The Godfather of all movies.


I remember seeing the movie in middle school, and reading through Mario Puzo’s works in high school, they were light reading, to say the least, my father used to read the paper while I read the books, that how easy and comprehendible the words were, and for the most part the movie was the same, sticking to the premise with the attention rightly given to the words that were written in the book, the casting was the hallmark of this movie, and the acting made the book come to life, very few instances have made me say that, the only other at the moment that comes to mind are the first two movies in the harry potter series, among others, but as I have to review them I won’t share the names just so hastily, as prematurely speaking, is a seed that isn’t one that is in time worth reaping.

Marlon Brando was exceptional and F.F.Cappolla was a man who knew what he was doing, among modern day filmmaking that is something else that one can’t say without giving credit to the CGI team and the cinematographer in equal regards, as its more smoking mirrors than back then, when cinema was pure, writing, acting and directing, the three hallmarks of a good movie, in my book.

Al Pacino was a sight for sore eyes as well, he emulated the character of Michael Corleone to an E. The premise and the way the first movie fed into the second, taking a topic that Goodfellas and a few others did take into the right direction, but sadly more bad movies have been made on the Mafia than good, and that is the problem, and also a silver lining for this playbook, as it is made classic thanks to that, the only genre that has worse movies in abundance is horror, well actually all do, my standards are very high for a movie, and this only gets 3, only because of the fact that I don’t want to be biased and have a neutral view, very few critics do that, having been bought by media and production houses on a retainer, it would seem, but that’s something I’ll never do, selling out my love for writing, is more of a death wish, than a respite.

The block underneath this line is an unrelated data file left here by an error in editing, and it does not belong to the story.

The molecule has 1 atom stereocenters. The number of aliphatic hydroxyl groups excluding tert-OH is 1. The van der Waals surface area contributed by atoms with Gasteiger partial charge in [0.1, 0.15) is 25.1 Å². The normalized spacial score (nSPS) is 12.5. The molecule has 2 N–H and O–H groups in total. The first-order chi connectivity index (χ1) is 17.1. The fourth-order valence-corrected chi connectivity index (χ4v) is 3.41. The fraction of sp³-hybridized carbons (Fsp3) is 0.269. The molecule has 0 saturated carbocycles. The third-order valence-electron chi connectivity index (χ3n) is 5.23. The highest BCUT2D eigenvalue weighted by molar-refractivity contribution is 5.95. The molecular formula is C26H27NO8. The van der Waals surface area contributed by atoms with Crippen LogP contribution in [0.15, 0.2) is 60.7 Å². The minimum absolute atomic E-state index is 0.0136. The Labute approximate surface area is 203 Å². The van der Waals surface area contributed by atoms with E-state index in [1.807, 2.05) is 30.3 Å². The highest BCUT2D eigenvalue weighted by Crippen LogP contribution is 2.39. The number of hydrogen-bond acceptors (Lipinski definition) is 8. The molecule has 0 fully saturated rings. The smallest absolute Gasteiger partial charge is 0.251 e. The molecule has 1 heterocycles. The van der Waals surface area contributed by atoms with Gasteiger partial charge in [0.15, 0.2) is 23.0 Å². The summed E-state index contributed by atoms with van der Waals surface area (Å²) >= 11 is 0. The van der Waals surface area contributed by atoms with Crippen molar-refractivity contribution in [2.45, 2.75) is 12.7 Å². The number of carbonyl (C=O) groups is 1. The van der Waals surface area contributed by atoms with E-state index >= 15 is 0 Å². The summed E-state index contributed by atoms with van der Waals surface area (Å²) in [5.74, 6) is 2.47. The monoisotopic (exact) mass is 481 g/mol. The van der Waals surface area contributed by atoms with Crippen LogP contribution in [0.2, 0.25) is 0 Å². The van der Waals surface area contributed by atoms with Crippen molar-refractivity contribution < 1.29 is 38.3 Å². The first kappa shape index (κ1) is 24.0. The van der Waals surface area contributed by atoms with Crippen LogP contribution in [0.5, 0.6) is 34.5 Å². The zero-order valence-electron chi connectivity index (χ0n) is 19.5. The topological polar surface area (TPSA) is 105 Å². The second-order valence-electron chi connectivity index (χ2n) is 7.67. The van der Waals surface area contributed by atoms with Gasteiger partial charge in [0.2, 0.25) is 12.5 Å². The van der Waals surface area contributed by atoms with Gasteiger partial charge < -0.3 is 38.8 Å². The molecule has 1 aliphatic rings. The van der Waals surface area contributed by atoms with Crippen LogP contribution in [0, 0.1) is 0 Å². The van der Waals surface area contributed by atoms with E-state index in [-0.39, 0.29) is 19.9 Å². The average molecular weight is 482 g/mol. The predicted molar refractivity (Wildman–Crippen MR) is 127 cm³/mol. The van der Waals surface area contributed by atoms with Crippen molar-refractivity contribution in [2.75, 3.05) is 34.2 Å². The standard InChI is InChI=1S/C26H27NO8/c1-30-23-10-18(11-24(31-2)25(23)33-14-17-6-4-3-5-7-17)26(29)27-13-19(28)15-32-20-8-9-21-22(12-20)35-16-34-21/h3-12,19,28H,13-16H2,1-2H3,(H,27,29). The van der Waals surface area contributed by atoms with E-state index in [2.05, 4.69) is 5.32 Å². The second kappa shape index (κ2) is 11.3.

The movie lacked depth in certain areas as did the book, the supporting characters could’ve been better written, no fault of the writer, as in his time there weren’t much to push the mind, but in our time, there has to be more, as anything less won’t be worthy of my time at least, there are iconic dialogues, but they are few and far between, with scenes that grip going in the same direction, as a visual spectacle it doesn’t live up to the hype of the actors that should’ve done a better job, yet Brando and Pacino are deviations from the standard, the standard being average acting, that we saw and in the case of Sunny Corleone, played by a man who doesn’t deserve to be mentioned, over acting seemed to be the only thought that came to mind.

The Godfather is worth a 2- time watch and a one time read, but if you’re not into the mafia way of life, then try to stay clear of this one, as it is nothing but about family dynamics and drama that takes place in the chaos of a family that had so much promise on paper.



Artemis Fowl: Nostalgia reviewed.


Artemis Fowl, now that name is something no 90’s born book reader, who wanted to dive into the scientific and fantasy realms in one read could forget, the beauty of the book, always begins with the first, and Artemis Fowl is someone who will like the diapers that I wore, forever remind me of the childhood love affair I yearn to have again.